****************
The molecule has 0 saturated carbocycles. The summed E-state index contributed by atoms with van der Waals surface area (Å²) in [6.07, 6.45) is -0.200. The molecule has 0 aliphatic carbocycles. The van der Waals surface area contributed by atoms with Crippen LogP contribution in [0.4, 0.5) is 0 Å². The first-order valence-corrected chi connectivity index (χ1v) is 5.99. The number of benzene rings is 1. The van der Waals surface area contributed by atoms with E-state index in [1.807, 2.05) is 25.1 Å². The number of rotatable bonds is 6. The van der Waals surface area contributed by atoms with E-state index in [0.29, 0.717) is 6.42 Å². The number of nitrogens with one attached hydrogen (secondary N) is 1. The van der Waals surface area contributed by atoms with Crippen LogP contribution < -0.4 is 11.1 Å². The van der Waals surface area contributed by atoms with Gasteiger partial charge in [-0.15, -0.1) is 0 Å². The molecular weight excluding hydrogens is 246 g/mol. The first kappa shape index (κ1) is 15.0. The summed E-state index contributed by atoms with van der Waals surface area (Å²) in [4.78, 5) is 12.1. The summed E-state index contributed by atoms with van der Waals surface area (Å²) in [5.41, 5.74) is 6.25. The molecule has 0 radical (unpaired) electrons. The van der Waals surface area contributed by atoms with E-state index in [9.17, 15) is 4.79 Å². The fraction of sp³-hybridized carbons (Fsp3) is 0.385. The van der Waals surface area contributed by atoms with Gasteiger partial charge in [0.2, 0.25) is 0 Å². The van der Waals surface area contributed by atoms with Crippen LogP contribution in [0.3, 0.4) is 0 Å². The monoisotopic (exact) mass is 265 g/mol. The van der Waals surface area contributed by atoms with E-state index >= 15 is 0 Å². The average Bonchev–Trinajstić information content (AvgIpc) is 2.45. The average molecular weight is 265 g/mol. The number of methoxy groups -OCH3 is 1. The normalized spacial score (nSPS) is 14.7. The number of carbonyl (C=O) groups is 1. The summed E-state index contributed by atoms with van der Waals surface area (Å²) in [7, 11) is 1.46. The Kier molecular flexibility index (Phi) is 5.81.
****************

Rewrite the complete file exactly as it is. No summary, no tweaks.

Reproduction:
The molecule has 0 saturated carbocycles. The summed E-state index contributed by atoms with van der Waals surface area (Å²) in [6.07, 6.45) is -0.200. The molecule has 0 aliphatic carbocycles. The van der Waals surface area contributed by atoms with Crippen LogP contribution in [0.4, 0.5) is 0 Å². The first-order valence-corrected chi connectivity index (χ1v) is 5.99. The number of benzene rings is 1. The van der Waals surface area contributed by atoms with E-state index in [1.807, 2.05) is 25.1 Å². The number of rotatable bonds is 6. The van der Waals surface area contributed by atoms with E-state index in [0.29, 0.717) is 6.42 Å². The number of nitrogens with one attached hydrogen (secondary N) is 1. The van der Waals surface area contributed by atoms with Crippen LogP contribution < -0.4 is 11.1 Å². The van der Waals surface area contributed by atoms with Gasteiger partial charge in [-0.15, -0.1) is 0 Å². The molecular weight excluding hydrogens is 246 g/mol. The first kappa shape index (κ1) is 15.0. The summed E-state index contributed by atoms with van der Waals surface area (Å²) in [4.78, 5) is 12.1. The summed E-state index contributed by atoms with van der Waals surface area (Å²) in [5.41, 5.74) is 6.25. The molecule has 0 radical (unpaired) electrons. The van der Waals surface area contributed by atoms with E-state index in [9.17, 15) is 4.79 Å². The fraction of sp³-hybridized carbons (Fsp3) is 0.385. The van der Waals surface area contributed by atoms with Gasteiger partial charge in [0.2, 0.25) is 0 Å². The van der Waals surface area contributed by atoms with Crippen LogP contribution in [0.3, 0.4) is 0 Å². The monoisotopic (exact) mass is 265 g/mol. The van der Waals surface area contributed by atoms with E-state index >= 15 is 0 Å². The average Bonchev–Trinajstić information content (AvgIpc) is 2.45. The average molecular weight is 265 g/mol. The number of methoxy groups -OCH3 is 1. The normalized spacial score (nSPS) is 14.7. The number of carbonyl (C=O) groups is 1. The summed E-state index contributed by atoms with van der Waals surface area (Å²) in [7, 11) is 1.46. The Kier molecular flexibility index (Phi) is 5.81.